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Byzantine Empire

The Byzantine Empire and Eastern Roman Empire are conventional names used to describe the Roman Empire during the Middle Ages, centered on its capital of Constantinople. It was referred to by its inhabitants and neighboring nations simply as the Roman Empire.

Byzantine Studies at the University of Notre Dame

www.library.nd.edu/byzantine_studies/

An introduction to the field, annotated bibliographies and translations of primary and secondary literature.

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Byzantium

lw.lsa.umich.edu/kelsey/galleries/Exhibits/Byzantium/MainByzantium1.html

Exhibition celebrating the University of Michigan's long involvement in the recovery of the material culture of Byzantium.

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Byzantine Macedonia

www.macedonian-heritage.gr/HellenicMacedonia/en/A2.html

The outstanding importance of Macedonia in the age of Byzantium arose from the strategic position it occupied between the area around the Danube and the more southern region of the Balkans, on the one hand, Constantinople and the Adriatic Sea, on the other. Its importance was even greater after the conquest of the eastern Byzantine provinces by the Arabs, despite Slavic and Bulgarian incursions, w ...

Medieval Sourcebook: Byzantium

www.fordham.edu/halsall/sbook1c.html

A large selection of primary sources on Byzantine history, religion, emperors and empire, hosted by Fordham University.

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Explore Byzantium

byzantium.seashell.net.nz

Five and a half centuries ago, on Tuesday, 29 May 1453, a Turkish army stormed and captured Constantinople after laying siege to the city for six harrowing weeks. The last Byzantine Emperor of Constantinople died in desperate fighting near the city walls. Constantine Palaiologos had already told his friends and advisors that he had no wish to survive the conquest of his capital city: a loss which ...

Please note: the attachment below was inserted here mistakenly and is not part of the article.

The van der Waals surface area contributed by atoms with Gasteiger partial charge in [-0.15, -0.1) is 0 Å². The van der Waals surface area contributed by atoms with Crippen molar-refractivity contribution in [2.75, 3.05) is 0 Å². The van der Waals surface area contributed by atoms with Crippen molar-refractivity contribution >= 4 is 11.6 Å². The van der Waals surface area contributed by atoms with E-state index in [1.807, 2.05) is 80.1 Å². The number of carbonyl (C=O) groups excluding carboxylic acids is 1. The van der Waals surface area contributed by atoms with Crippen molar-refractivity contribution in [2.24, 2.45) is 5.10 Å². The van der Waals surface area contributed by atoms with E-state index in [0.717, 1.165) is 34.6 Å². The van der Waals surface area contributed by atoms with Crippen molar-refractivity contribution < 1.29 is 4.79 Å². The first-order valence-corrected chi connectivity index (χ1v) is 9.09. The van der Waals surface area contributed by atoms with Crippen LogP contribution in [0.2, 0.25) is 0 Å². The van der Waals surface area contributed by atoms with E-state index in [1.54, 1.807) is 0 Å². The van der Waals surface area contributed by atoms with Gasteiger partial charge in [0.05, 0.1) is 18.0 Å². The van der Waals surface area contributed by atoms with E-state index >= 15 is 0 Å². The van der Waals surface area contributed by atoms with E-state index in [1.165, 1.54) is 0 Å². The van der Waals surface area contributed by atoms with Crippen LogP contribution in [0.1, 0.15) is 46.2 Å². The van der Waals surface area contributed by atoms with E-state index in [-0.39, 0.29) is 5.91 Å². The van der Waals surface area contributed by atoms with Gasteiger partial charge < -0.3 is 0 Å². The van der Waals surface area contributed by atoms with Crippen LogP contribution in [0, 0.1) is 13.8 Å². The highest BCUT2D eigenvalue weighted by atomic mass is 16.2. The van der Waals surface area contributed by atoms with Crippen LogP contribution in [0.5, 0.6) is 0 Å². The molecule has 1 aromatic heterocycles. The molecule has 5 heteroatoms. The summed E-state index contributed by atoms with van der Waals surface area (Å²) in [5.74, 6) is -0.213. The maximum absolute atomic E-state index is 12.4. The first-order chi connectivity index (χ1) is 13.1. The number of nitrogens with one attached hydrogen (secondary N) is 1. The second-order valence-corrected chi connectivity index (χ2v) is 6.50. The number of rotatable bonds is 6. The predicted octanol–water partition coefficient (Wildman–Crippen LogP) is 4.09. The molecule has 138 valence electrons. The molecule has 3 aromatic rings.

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Society for the Promotion of Byzantine Studies

www.byzantium.ac.uk

Furthers study of the history, culture, language and literature of the Byzantine Empire. Events and exhibitions, funding opportunities, publications and theses, fieldwork and courses.

ByzNet: Byzantine Studies on the Internet

www.thoughtline.com/byznet/

Peter Dykhuis gives a brief overview, maps, images of art and coins, and a list of the emperors from 395 to 1453.

Suda on Line

www.stoa.org/sol/

Suda is a 10th century massive byzantine encyclopedia , one of the first of the kind. The aim of the Suda on Line project is the translation and annotation of this work as well as the enrichment of the suda content with traditional as well as electronic resources relevant to this work.

Byzantine Literature

www.newadvent.org/cathen/03113a.htm

Lengthy article by Karl Dieterich from the Catholic Encyclopedia.

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Byzantium: The Byzantine Studies Page

www.fordham.edu/halsall/byzantium/

Resources for Byzantine history on the web, directed more to scholars than novice, maintained by Paul Halsall.

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Romiosini

www.greece.org/Romiosini/

A series of essays on Byzantine history by Nikolaos Provatas and Yiannis Papadimas, with a chronology of the Eastern Roman Empire, list of emperors, maps, gallery of icons and bibliography.